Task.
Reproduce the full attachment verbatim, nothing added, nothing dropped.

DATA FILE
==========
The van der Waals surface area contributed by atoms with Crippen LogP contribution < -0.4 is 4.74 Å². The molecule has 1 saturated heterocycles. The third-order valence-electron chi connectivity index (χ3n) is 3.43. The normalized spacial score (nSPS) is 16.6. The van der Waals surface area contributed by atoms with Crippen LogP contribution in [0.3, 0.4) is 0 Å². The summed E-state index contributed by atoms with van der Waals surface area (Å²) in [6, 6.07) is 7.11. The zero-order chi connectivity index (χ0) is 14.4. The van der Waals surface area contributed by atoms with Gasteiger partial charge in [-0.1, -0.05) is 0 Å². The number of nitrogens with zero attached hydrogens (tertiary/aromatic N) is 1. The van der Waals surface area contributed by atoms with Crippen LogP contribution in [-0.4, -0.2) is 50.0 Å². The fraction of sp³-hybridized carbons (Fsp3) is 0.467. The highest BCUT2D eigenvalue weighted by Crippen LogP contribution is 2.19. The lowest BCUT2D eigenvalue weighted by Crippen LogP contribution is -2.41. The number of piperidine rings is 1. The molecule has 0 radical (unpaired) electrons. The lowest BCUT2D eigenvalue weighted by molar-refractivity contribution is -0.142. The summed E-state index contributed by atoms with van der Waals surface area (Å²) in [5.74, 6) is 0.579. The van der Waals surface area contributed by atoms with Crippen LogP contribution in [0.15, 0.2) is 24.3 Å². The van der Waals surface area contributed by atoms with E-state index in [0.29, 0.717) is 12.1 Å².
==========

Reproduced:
The van der Waals surface area contributed by atoms with Crippen LogP contribution < -0.4 is 4.74 Å². The molecule has 1 saturated heterocycles. The third-order valence-electron chi connectivity index (χ3n) is 3.43. The normalized spacial score (nSPS) is 16.6. The van der Waals surface area contributed by atoms with Crippen LogP contribution in [0.3, 0.4) is 0 Å². The summed E-state index contributed by atoms with van der Waals surface area (Å²) in [6, 6.07) is 7.11. The zero-order chi connectivity index (χ0) is 14.4. The van der Waals surface area contributed by atoms with Gasteiger partial charge in [-0.1, -0.05) is 0 Å². The number of nitrogens with zero attached hydrogens (tertiary/aromatic N) is 1. The van der Waals surface area contributed by atoms with Crippen LogP contribution in [-0.4, -0.2) is 50.0 Å². The fraction of sp³-hybridized carbons (Fsp3) is 0.467. The highest BCUT2D eigenvalue weighted by Crippen LogP contribution is 2.19. The lowest BCUT2D eigenvalue weighted by Crippen LogP contribution is -2.41. The number of piperidine rings is 1. The molecule has 0 radical (unpaired) electrons. The lowest BCUT2D eigenvalue weighted by molar-refractivity contribution is -0.142. The summed E-state index contributed by atoms with van der Waals surface area (Å²) in [5.74, 6) is 0.579. The van der Waals surface area contributed by atoms with Crippen LogP contribution in [0.15, 0.2) is 24.3 Å². The van der Waals surface area contributed by atoms with E-state index in [0.29, 0.717) is 12.1 Å².